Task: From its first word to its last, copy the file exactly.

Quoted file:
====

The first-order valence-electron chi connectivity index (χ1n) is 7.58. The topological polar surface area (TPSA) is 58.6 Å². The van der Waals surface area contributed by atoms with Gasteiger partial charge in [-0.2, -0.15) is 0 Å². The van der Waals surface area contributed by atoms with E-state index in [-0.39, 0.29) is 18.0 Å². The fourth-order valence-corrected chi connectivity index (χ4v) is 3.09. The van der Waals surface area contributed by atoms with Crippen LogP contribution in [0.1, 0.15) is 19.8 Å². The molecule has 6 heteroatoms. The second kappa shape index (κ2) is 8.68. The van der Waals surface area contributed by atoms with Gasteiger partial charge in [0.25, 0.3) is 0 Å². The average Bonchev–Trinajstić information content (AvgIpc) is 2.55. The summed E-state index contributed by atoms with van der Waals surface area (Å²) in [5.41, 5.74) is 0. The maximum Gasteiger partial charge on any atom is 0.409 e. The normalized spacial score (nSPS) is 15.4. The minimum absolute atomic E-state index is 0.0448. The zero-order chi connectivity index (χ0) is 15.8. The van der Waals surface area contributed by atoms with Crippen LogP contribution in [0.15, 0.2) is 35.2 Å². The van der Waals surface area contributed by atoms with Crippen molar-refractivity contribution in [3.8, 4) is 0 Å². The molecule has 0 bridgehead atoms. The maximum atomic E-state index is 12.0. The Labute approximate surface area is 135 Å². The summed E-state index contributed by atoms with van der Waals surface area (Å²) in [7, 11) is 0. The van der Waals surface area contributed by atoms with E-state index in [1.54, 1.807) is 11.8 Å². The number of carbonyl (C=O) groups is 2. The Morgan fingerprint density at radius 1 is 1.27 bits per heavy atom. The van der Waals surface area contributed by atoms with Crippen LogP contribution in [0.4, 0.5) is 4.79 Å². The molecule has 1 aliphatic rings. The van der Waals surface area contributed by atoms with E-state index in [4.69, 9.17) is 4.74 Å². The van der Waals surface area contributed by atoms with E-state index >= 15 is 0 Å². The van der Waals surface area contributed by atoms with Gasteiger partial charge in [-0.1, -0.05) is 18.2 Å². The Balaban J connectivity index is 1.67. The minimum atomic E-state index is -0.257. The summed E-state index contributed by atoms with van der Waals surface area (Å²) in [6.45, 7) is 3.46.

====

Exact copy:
The first-order valence-electron chi connectivity index (χ1n) is 7.58. The topological polar surface area (TPSA) is 58.6 Å². The van der Waals surface area contributed by atoms with Gasteiger partial charge in [-0.2, -0.15) is 0 Å². The van der Waals surface area contributed by atoms with E-state index in [-0.39, 0.29) is 18.0 Å². The fourth-order valence-corrected chi connectivity index (χ4v) is 3.09. The van der Waals surface area contributed by atoms with Crippen LogP contribution in [0.1, 0.15) is 19.8 Å². The molecule has 6 heteroatoms. The second kappa shape index (κ2) is 8.68. The van der Waals surface area contributed by atoms with Gasteiger partial charge in [0.25, 0.3) is 0 Å². The average Bonchev–Trinajstić information content (AvgIpc) is 2.55. The summed E-state index contributed by atoms with van der Waals surface area (Å²) in [5.41, 5.74) is 0. The maximum Gasteiger partial charge on any atom is 0.409 e. The normalized spacial score (nSPS) is 15.4. The minimum absolute atomic E-state index is 0.0448. The zero-order chi connectivity index (χ0) is 15.8. The van der Waals surface area contributed by atoms with Crippen LogP contribution in [0.15, 0.2) is 35.2 Å². The van der Waals surface area contributed by atoms with Crippen molar-refractivity contribution in [3.8, 4) is 0 Å². The molecule has 0 bridgehead atoms. The maximum atomic E-state index is 12.0. The Labute approximate surface area is 135 Å². The summed E-state index contributed by atoms with van der Waals surface area (Å²) in [7, 11) is 0. The van der Waals surface area contributed by atoms with E-state index in [1.54, 1.807) is 11.8 Å². The number of carbonyl (C=O) groups is 2. The Morgan fingerprint density at radius 1 is 1.27 bits per heavy atom. The van der Waals surface area contributed by atoms with Crippen LogP contribution in [0.4, 0.5) is 4.79 Å². The molecule has 1 aliphatic rings. The van der Waals surface area contributed by atoms with E-state index in [4.69, 9.17) is 4.74 Å². The van der Waals surface area contributed by atoms with E-state index >= 15 is 0 Å². The van der Waals surface area contributed by atoms with Gasteiger partial charge in [-0.1, -0.05) is 18.2 Å². The Balaban J connectivity index is 1.67. The minimum atomic E-state index is -0.257. The summed E-state index contributed by atoms with van der Waals surface area (Å²) in [6.45, 7) is 3.46.